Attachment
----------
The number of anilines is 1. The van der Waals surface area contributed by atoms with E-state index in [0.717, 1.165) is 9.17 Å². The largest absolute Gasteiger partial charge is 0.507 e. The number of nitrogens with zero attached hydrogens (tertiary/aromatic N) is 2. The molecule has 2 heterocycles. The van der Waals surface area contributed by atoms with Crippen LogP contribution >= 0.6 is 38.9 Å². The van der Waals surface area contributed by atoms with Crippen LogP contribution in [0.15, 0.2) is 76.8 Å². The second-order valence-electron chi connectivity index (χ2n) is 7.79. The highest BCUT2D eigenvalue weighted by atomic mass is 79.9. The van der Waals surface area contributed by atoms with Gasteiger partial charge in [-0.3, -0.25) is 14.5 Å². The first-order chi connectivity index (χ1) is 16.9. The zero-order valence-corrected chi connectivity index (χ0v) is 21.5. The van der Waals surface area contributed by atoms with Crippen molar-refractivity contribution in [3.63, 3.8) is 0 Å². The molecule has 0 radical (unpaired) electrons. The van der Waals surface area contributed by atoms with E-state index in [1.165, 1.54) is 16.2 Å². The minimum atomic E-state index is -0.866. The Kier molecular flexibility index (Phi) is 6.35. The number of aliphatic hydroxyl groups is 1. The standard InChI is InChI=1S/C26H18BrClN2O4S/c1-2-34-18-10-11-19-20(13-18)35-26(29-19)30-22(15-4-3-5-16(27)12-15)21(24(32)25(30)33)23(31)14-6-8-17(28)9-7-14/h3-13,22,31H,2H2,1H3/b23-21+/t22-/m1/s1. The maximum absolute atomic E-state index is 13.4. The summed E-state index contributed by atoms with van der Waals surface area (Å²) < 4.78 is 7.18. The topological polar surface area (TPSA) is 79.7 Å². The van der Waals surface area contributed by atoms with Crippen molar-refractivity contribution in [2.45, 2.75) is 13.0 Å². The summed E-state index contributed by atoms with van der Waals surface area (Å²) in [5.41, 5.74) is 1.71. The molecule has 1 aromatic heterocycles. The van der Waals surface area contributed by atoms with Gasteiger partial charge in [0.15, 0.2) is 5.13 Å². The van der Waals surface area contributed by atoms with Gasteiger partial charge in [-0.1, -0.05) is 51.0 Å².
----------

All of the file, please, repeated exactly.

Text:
The number of anilines is 1. The van der Waals surface area contributed by atoms with E-state index in [0.717, 1.165) is 9.17 Å². The largest absolute Gasteiger partial charge is 0.507 e. The number of nitrogens with zero attached hydrogens (tertiary/aromatic N) is 2. The molecule has 2 heterocycles. The van der Waals surface area contributed by atoms with Crippen LogP contribution >= 0.6 is 38.9 Å². The van der Waals surface area contributed by atoms with Crippen LogP contribution in [0.15, 0.2) is 76.8 Å². The second-order valence-electron chi connectivity index (χ2n) is 7.79. The highest BCUT2D eigenvalue weighted by atomic mass is 79.9. The van der Waals surface area contributed by atoms with Gasteiger partial charge in [-0.3, -0.25) is 14.5 Å². The first-order chi connectivity index (χ1) is 16.9. The zero-order valence-corrected chi connectivity index (χ0v) is 21.5. The van der Waals surface area contributed by atoms with Crippen molar-refractivity contribution in [3.63, 3.8) is 0 Å². The molecule has 0 radical (unpaired) electrons. The van der Waals surface area contributed by atoms with E-state index in [1.165, 1.54) is 16.2 Å². The minimum atomic E-state index is -0.866. The Kier molecular flexibility index (Phi) is 6.35. The number of aliphatic hydroxyl groups is 1. The standard InChI is InChI=1S/C26H18BrClN2O4S/c1-2-34-18-10-11-19-20(13-18)35-26(29-19)30-22(15-4-3-5-16(27)12-15)21(24(32)25(30)33)23(31)14-6-8-17(28)9-7-14/h3-13,22,31H,2H2,1H3/b23-21+/t22-/m1/s1. The maximum absolute atomic E-state index is 13.4. The summed E-state index contributed by atoms with van der Waals surface area (Å²) < 4.78 is 7.18. The topological polar surface area (TPSA) is 79.7 Å². The van der Waals surface area contributed by atoms with Crippen molar-refractivity contribution in [2.45, 2.75) is 13.0 Å². The summed E-state index contributed by atoms with van der Waals surface area (Å²) in [5.41, 5.74) is 1.71. The molecule has 1 aromatic heterocycles. The van der Waals surface area contributed by atoms with Gasteiger partial charge in [0.15, 0.2) is 5.13 Å². The van der Waals surface area contributed by atoms with Gasteiger partial charge in [-0.1, -0.05) is 51.0 Å².